Citation- (2019) 3 SCC 39, AIR 2018 SC 4898
Names of judges
CJI Deepak Mishra
Justice A.M khanwilkar
Justice Indu Malhotra
Justice D.Y Chandrachud
Justice R.F Nariman
Petitioner- Joseph Shine
Respondent- Union of India
This is one of the most important landmark judgements related to Adultery in Indian Criminal Law. In this case Joseph Shine i.e. the petitioner filed a Public Interest Litigation (PIL), under article 32 of the Constitution of India, in the Supreme Court and challenged the constitutional validity of Section 497 of the Indian Penal Code, 1860 that dealt with the criminal offence of adultery and Section 198(2),
Code of Criminal Procedure 1973 stating that no person other than the husband of a person accused of adultery would be deemed to be aggrieved by the commission of an offence under Section 497 or Section 498 of the IPC.
A 5-judge bench of the Supreme Court of India held that Section 497 of IPC, and Section 198 of the CrPC, 1973,are indeed in violation of fundamental rights enshrined in Articles 14, 15, and 21 of the Constitution. This led to abolishment of a 158 year old Victorian Morality Law on Adultery.
Joseph Shine was a non- resident of Kerala living in Italy, a hotelier by profession challenged the constitutionality of the section 497 of IPC read with Section 198(2) of CRPC.
In the first of its kind petition against adultery, he contended that Section 497 of IPC is hindering the accomplishment of gender justice. According to section 497 of the IPC, adultery is an offence by a man against another man and it fails to meet with the requirement of equal treatment before the law which is guaranteed under fundamental rights in the Indian Constitution.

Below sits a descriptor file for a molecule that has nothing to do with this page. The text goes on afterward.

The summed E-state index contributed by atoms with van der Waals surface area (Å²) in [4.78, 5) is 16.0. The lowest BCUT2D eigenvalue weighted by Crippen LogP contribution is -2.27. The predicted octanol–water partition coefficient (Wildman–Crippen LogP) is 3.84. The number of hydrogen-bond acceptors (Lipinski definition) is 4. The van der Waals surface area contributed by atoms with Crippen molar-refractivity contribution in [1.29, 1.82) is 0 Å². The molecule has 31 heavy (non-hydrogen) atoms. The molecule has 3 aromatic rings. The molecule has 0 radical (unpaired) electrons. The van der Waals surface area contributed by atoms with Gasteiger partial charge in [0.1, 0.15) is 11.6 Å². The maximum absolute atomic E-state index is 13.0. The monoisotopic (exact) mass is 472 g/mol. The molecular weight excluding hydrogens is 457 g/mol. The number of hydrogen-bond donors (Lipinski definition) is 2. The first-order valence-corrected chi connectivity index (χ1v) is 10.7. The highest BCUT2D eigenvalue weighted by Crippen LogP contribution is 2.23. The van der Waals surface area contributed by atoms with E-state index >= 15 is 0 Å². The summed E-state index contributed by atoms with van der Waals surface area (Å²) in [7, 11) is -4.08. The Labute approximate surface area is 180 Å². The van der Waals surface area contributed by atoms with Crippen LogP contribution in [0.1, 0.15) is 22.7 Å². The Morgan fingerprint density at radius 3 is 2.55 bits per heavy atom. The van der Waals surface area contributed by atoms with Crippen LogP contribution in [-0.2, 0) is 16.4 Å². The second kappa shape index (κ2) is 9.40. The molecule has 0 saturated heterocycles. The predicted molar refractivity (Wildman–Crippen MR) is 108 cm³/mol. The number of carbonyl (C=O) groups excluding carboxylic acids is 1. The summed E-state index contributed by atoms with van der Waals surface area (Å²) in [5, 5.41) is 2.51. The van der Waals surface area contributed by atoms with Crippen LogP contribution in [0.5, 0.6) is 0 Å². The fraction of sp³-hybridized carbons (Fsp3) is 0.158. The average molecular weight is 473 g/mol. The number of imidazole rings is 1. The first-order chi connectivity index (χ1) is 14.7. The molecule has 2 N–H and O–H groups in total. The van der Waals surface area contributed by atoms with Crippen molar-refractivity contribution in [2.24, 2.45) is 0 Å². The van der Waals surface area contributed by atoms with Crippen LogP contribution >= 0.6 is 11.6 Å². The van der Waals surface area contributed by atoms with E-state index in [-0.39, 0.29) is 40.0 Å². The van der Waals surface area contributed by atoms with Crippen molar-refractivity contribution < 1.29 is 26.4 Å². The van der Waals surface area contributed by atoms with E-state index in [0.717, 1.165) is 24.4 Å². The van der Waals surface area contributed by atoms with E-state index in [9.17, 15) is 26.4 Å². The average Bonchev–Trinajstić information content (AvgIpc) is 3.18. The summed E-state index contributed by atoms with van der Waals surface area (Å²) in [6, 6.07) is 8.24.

The main objective behind this petition was to shield Indian men from being punished for extra marital relationships by ill intended women or their husbands.
The petition was said to be triggered by the suicide of the petitioner’s close friend in Kerala who was falsely accused of a rape charge.
According to the petitioner, even if married women might have willingly participated, it will be the men who suffer (when the husband files a complaint). An adultery complaint can make a man feel very isolated. He might not be able to cope with it. This (abolishment of adultery) is a basic step, it can create further changes.
Further section 497 is a dangerous occurrence of gender unfairness and male patriotism. The conventional framework, under which section 497 was drafted, is no longer applicable in this modern and progressive society.
Whether Articles 14, 15 and 21 of the Constitution of India are violated by Section 497 of the IPC?
Does Section 198(2) of the Code of Criminal Procedure, 1973 is unconstitutional and violative of the above mentioned articles?
The Supreme Court struck down Section 497 of the IPC as unconstitutional, being violative of Articles 14, 15 and 21 and held that Section 198(2) of the CrPC was unconstitutional to the extent that it was applicable to Section 497, IPC. This judgement struck down a colonial era law that was both outdated and ancient.